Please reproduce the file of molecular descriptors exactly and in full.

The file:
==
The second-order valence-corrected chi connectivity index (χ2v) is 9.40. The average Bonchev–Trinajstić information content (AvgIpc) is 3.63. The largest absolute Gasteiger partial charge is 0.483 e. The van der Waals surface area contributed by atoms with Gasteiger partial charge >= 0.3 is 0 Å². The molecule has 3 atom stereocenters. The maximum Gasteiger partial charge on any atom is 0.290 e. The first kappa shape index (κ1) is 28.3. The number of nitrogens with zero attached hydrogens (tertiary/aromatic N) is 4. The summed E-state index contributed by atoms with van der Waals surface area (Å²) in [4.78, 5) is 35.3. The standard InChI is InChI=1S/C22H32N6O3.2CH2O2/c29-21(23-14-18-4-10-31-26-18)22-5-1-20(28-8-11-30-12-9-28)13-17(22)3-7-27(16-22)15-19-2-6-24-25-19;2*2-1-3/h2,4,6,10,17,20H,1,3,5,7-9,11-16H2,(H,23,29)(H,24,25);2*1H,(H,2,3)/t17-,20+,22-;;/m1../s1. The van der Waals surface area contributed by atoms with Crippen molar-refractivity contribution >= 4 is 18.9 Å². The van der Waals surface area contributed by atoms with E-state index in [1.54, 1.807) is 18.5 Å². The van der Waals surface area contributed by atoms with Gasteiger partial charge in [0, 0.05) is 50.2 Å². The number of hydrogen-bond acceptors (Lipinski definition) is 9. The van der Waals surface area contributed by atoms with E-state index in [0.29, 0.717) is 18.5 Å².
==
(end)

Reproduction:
The second-order valence-corrected chi connectivity index (χ2v) is 9.40. The average Bonchev–Trinajstić information content (AvgIpc) is 3.63. The largest absolute Gasteiger partial charge is 0.483 e. The van der Waals surface area contributed by atoms with Gasteiger partial charge >= 0.3 is 0 Å². The molecule has 3 atom stereocenters. The maximum Gasteiger partial charge on any atom is 0.290 e. The first kappa shape index (κ1) is 28.3. The number of nitrogens with zero attached hydrogens (tertiary/aromatic N) is 4. The summed E-state index contributed by atoms with van der Waals surface area (Å²) in [4.78, 5) is 35.3. The standard InChI is InChI=1S/C22H32N6O3.2CH2O2/c29-21(23-14-18-4-10-31-26-18)22-5-1-20(28-8-11-30-12-9-28)13-17(22)3-7-27(16-22)15-19-2-6-24-25-19;2*2-1-3/h2,4,6,10,17,20H,1,3,5,7-9,11-16H2,(H,23,29)(H,24,25);2*1H,(H,2,3)/t17-,20+,22-;;/m1../s1. The van der Waals surface area contributed by atoms with Crippen molar-refractivity contribution >= 4 is 18.9 Å². The van der Waals surface area contributed by atoms with E-state index in [1.54, 1.807) is 18.5 Å². The van der Waals surface area contributed by atoms with Gasteiger partial charge in [0, 0.05) is 50.2 Å². The number of hydrogen-bond acceptors (Lipinski definition) is 9. The van der Waals surface area contributed by atoms with E-state index in [0.29, 0.717) is 18.5 Å².